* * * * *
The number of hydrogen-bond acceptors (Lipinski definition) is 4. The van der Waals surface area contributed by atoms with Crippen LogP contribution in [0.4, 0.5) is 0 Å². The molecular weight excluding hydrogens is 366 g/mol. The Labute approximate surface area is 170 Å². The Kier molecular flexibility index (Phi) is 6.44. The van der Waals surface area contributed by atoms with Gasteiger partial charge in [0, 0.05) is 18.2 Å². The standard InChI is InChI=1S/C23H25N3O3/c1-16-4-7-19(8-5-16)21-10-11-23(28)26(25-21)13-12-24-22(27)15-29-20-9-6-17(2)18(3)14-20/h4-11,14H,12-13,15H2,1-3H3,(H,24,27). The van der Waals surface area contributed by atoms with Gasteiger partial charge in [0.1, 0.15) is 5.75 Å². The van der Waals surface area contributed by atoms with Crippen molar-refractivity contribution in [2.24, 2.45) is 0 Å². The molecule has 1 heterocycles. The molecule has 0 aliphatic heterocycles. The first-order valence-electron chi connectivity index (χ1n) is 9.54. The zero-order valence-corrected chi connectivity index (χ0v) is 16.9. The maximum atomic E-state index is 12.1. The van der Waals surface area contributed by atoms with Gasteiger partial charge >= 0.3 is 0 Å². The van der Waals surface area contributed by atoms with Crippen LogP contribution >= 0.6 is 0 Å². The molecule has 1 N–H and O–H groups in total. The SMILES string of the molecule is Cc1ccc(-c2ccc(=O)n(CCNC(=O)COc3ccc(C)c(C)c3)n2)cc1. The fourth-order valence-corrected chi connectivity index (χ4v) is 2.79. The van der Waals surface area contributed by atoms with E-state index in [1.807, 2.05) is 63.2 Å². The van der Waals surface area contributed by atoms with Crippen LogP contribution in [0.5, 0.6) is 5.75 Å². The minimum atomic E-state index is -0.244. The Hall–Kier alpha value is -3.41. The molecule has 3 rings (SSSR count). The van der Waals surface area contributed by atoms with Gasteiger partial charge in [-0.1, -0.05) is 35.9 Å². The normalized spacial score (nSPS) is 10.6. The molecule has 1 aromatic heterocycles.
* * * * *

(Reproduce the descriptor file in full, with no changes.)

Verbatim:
The number of hydrogen-bond acceptors (Lipinski definition) is 4. The van der Waals surface area contributed by atoms with Crippen LogP contribution in [0.4, 0.5) is 0 Å². The molecular weight excluding hydrogens is 366 g/mol. The Labute approximate surface area is 170 Å². The Kier molecular flexibility index (Phi) is 6.44. The van der Waals surface area contributed by atoms with Gasteiger partial charge in [0, 0.05) is 18.2 Å². The standard InChI is InChI=1S/C23H25N3O3/c1-16-4-7-19(8-5-16)21-10-11-23(28)26(25-21)13-12-24-22(27)15-29-20-9-6-17(2)18(3)14-20/h4-11,14H,12-13,15H2,1-3H3,(H,24,27). The van der Waals surface area contributed by atoms with Gasteiger partial charge in [0.1, 0.15) is 5.75 Å². The van der Waals surface area contributed by atoms with Crippen molar-refractivity contribution in [2.24, 2.45) is 0 Å². The molecule has 1 heterocycles. The molecule has 0 aliphatic heterocycles. The first-order valence-electron chi connectivity index (χ1n) is 9.54. The zero-order valence-corrected chi connectivity index (χ0v) is 16.9. The maximum atomic E-state index is 12.1. The van der Waals surface area contributed by atoms with Gasteiger partial charge >= 0.3 is 0 Å². The van der Waals surface area contributed by atoms with Crippen LogP contribution >= 0.6 is 0 Å². The molecule has 1 N–H and O–H groups in total. The SMILES string of the molecule is Cc1ccc(-c2ccc(=O)n(CCNC(=O)COc3ccc(C)c(C)c3)n2)cc1. The fourth-order valence-corrected chi connectivity index (χ4v) is 2.79. The van der Waals surface area contributed by atoms with E-state index in [1.807, 2.05) is 63.2 Å². The van der Waals surface area contributed by atoms with Crippen LogP contribution in [0.5, 0.6) is 5.75 Å². The minimum atomic E-state index is -0.244. The Hall–Kier alpha value is -3.41. The molecule has 3 rings (SSSR count). The van der Waals surface area contributed by atoms with Gasteiger partial charge in [-0.1, -0.05) is 35.9 Å². The normalized spacial score (nSPS) is 10.6. The molecule has 1 aromatic heterocycles.